With this in mind I think Nigel was very clever to personalize his answer on the NHS straight away, attempting to soften his audience. He reminded people he had been in a ‘few scrapes’ and seemed genuinely quite emotional on the subject. He was clear where he would make changes to the NHS to make it more efficient. He pledged £3 billion of the money saved from exiting the EU would be invested into the NHS. He also highlighted an even larger issue with the growth of middle management inside the NHS of 48% since 1997. He got a big cheer from the studio audience when he announced that he would scrap hospital parking charges, and even drew a wry smile from the Leader of the SNP Nicola Sturgeon. This was because he mentioned that English tax payers were getting a little ‘cheesed off’ with money going to Scotland for free tuition fees and prescriptions.
Sometimes Farage can say some of the most sensible things I’ve heard and to this point I found myself in agreement with him, we then unfortunately witnessed the dark side of Farage, something more sinister and unforgiving. He couldn’t resist talking about so called ‘Health Tourism’ one of my biggest bug bears in British politics. Before I lay out my response to what Mr Farage said lets re live what he said; Nigel mentioned that so called ‘Health Tourism’ is costing the UK £2 billion every year, and asked the whole panel if they would agree that foreign workers should have insurance as a condition of entry. Now this point to be honest on the face of things does seem to be fair, but then he dropped the political bombshell.
He expanded on his point by stating that there are 7,000 cases of HIV every year in the UK. 60% of these cases he claims are not British Nationals. It’s important to understand that at this point Mr Farage had not sourced any of his stats from a reputable source. So to make these claims is extremely dangerous, Leanne Wood called it ‘scaremongering’.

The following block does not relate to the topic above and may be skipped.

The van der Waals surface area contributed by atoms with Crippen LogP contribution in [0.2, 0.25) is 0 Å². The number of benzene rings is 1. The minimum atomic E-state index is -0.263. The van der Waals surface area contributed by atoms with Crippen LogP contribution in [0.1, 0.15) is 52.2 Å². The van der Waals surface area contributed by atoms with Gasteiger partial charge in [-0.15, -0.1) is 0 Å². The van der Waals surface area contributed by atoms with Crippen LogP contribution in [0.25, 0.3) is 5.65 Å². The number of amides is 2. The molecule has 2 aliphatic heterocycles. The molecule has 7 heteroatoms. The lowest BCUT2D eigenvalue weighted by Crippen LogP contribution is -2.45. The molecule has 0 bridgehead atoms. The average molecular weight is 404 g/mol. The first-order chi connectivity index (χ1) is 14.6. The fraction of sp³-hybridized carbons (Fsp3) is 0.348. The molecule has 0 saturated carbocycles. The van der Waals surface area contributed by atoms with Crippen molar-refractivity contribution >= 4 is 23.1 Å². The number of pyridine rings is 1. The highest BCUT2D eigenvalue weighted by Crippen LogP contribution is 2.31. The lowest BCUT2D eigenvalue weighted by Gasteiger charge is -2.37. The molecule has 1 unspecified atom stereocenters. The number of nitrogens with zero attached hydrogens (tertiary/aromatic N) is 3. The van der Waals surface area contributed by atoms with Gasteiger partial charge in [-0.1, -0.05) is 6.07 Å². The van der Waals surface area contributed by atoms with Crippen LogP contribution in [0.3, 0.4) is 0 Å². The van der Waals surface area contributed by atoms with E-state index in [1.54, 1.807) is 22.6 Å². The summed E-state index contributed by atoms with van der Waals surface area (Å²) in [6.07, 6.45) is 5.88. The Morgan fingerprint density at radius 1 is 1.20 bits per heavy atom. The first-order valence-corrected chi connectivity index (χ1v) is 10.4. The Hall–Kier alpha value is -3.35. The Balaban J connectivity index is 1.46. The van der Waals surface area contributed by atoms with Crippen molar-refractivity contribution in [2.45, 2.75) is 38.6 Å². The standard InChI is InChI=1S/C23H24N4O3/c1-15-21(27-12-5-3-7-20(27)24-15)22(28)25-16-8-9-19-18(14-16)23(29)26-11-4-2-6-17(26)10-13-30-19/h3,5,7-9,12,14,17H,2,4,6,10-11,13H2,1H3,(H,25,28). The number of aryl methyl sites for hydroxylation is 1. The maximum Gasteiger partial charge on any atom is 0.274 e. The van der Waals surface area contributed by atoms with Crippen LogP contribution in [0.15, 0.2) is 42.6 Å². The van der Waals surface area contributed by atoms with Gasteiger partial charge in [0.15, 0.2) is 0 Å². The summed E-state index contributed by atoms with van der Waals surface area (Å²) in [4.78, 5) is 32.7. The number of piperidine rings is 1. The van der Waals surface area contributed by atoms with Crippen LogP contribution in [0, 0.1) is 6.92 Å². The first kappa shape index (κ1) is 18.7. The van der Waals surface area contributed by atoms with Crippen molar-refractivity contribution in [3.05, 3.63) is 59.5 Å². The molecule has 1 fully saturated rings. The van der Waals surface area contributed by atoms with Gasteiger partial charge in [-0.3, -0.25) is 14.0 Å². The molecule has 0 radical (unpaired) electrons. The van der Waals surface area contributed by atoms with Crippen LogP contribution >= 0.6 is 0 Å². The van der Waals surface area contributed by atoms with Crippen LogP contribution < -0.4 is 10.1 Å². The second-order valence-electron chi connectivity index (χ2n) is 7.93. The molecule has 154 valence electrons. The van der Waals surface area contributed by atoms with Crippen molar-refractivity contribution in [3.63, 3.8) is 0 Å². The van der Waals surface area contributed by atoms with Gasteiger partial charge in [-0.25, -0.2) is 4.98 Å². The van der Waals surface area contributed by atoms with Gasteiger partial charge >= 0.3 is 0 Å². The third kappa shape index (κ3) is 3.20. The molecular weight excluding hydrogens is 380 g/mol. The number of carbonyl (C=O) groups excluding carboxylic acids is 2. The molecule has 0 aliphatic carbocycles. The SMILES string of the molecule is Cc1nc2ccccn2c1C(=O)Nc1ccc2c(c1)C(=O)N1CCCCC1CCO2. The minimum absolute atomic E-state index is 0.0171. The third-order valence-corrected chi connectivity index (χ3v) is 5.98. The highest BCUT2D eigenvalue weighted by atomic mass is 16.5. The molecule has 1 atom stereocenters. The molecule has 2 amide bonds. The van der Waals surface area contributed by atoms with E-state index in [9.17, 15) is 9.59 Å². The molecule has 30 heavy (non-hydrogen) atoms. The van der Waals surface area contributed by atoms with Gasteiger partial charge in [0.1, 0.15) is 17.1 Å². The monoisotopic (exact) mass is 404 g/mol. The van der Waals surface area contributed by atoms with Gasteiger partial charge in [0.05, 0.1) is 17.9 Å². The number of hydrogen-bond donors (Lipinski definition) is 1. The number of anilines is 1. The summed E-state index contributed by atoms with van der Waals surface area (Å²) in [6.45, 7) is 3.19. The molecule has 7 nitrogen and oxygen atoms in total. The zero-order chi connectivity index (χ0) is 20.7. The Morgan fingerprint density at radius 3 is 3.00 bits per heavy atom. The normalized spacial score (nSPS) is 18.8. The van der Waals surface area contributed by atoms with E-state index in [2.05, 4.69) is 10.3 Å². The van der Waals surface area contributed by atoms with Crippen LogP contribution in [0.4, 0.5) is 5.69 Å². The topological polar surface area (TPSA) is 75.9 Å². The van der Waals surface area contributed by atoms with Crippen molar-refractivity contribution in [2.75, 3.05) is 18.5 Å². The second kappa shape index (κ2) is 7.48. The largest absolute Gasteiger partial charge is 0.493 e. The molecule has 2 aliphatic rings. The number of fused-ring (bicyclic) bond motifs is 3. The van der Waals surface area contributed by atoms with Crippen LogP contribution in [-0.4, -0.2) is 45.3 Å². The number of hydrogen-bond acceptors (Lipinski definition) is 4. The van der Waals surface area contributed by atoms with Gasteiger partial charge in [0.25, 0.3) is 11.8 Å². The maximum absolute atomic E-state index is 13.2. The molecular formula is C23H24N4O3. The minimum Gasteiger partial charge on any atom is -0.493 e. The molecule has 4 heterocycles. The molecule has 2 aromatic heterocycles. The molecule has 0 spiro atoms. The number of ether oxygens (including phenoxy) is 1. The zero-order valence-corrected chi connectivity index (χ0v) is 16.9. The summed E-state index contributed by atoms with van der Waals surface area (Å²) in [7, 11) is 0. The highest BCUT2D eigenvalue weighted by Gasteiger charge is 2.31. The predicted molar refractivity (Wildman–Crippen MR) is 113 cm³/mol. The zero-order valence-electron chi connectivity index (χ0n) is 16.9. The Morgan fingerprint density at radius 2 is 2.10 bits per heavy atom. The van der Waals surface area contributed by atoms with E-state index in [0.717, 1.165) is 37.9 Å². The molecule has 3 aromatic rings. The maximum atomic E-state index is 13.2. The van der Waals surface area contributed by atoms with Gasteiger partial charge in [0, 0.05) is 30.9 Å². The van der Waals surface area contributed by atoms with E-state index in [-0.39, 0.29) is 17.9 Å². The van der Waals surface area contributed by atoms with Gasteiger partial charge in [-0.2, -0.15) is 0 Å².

It was his suggestion that people with this horrendous illness would not be allowed into the UK that really set alarm bells ringing for me, not to mention the stats! How can a political leader believe in selection by ability in schools (Farage wants to reestablish grammar schools). But not believe in selection by ability at the borders?
To a degree I can see new migrants in his Australian Points System requiring insurance as a point of entry gaining some traction. It’s not a bad idea. However after many years of austerity under the Tories and cuts to public services, how on earth are we going to be able to reinforce our borders? Especially if we start selecting by health at the border, it should surely be based on whether a person has a skill that we require and whether they can contribute to our society from day one. If you take Mr Farage’s figures as gospel, this amounts to 4,200 people entering the UK with this horrendous illness. He also claimed the drugs to treat these people would cost up to £25,000 per year. That would mean at this moment in time this is costing the UK tax payer (migrants included) £105 million. I don’t know about anyone else, but if we are going to spend that kind of money. I think it is well spent on treating people contributing to our economy from day one. Regardless of what illness it is. I say let’s select on ability Mr Farage, not health.
As for the debate on immigration, once upon a time you could not mention it. Because you would be attacked with rolled up copies of The Guardian, I expect after my comments earlier people may decide to roll up copies of The Daily Mail to hit me with. I am sick to the back teeth of the immigration debate. We had six pro EU parties on the platform and one leader who at least wanted to control our policy, but I implore the media and our politicians, can we please talk about something else…